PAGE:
NASA is Sending a Mission to Venus for the First Time in More Than 30 Years

On Wednesday, NASA announced two new missions to Venus that will launch at the end of the decade to learn how Earth’s nearest planetary neighbor turned into a hellscape while our own thrived.

“These two sister missions both aim to understand how Venus became an inferno-like world, capable of melting lead at the surface,” said Bill Nelson, the agency’s newly-confirmed administrator.

“They will offer the entire science community the chance to investigate a planet we haven’t been to in more than 30 years.”

The missions have received about US$500 million in funding from NASA’s Discovery Program, and each is expected to launch between 2028 and 2030.Both missions were chosen through a competitive, peer-reviewed process based on the scientific value of their plans and their feasibility.

DAVINCI+ (Deep Atmosphere Venus Investigation of Noble Gases, Chemistry, and Imaging) will collect more information about the composition of Venus’ primarily carbon dioxide atmosphere in order to better understand how it formed and evolved.

The mission also wants to know if the planet ever had an ocean. A descent sphere will plunge through the dense atmosphere which is laced with sulfuric acid clouds.

NASA is Sending a Mission to Venus for the First Time in More Than 30 Years
An artist’s conception shows the DAVINCI+ probe descending through Venus’ atmosphere on the end of a parachute. (NASA / GSFC Photo)

It will precisely measure the levels of noble gases and other elements in order to figure out what caused the current runaway greenhouse effect.

DAVINCI+ will also send back the first high-resolution images of Venus’s “tesserae,” geological features that are roughly equivalent to Earth’s continents and suggest Venus has plate tectonics.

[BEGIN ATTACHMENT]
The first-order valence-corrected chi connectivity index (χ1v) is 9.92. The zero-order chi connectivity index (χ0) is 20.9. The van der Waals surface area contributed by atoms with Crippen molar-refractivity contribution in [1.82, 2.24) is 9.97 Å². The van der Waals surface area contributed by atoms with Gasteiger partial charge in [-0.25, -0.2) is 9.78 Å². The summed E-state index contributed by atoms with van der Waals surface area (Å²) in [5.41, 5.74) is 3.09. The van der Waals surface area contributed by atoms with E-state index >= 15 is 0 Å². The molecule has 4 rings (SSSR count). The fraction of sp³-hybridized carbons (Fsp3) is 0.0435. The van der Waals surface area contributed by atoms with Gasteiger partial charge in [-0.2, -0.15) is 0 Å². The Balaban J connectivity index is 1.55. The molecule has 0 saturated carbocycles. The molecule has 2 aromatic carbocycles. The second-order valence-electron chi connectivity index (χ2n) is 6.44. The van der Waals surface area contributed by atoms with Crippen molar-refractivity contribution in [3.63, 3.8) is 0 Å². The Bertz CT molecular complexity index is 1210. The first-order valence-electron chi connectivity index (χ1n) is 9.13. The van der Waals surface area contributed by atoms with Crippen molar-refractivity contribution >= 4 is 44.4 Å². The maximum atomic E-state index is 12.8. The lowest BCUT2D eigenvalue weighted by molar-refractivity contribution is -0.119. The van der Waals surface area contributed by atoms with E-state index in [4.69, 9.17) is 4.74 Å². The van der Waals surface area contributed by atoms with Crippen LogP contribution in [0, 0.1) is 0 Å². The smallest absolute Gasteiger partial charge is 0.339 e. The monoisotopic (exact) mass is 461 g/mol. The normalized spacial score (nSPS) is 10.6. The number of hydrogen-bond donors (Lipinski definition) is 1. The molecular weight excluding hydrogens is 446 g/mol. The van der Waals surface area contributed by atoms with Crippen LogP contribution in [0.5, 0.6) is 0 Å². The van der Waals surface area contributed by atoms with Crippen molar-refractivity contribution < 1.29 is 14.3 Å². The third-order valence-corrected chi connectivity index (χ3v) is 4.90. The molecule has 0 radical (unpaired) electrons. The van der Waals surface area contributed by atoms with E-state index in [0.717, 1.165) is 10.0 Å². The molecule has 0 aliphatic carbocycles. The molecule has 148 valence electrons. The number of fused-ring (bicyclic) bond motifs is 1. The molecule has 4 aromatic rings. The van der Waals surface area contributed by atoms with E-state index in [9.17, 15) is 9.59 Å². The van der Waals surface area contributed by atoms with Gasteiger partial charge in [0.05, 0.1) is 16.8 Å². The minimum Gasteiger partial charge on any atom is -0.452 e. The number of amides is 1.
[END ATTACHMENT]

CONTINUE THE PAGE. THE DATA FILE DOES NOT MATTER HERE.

The results could reshape scientists’ understanding of terrestrial planet formation.

VERITAS (Venus Emissivity, Radio Science, InSAR, Topography, and Spectroscopy) is the name of the other mission.

The goal of this mission is to map the surface of Venus from orbit and learn more about the planet’s geologic history.

It will chart surface elevations and confirm whether volcanoes and earthquakes are still occurring on the planet using a type of radar that is used to create three-dimensional constructions.

It will also use infrared scanning to determine the rock type, which is currently unknown, as well as whether or not active volcanoes are releasing water vapor into the atmosphere.

While NASA will lead the mission, the German Aerospace Center will provide the infrared mapper, and the Italian Space Agency and France’s Centre National d’Etudes Spatiales will help with the radar and other aspects.

“It is astounding how little we know about Venus, but the combined results of these missions will tell us about the planet from the clouds in its sky through the volcanoes on its surface all the way down to its very core,” said Tom Wagner, NASA’s Discovery Program scientist.

“It will be as if we have rediscovered the planet.”

Magellan, NASA’s last Venus orbiter, arrived in 1990, but other vessels have made fly-bys since then.

READ MORE: What Would It Be Like To Stand On Venus?

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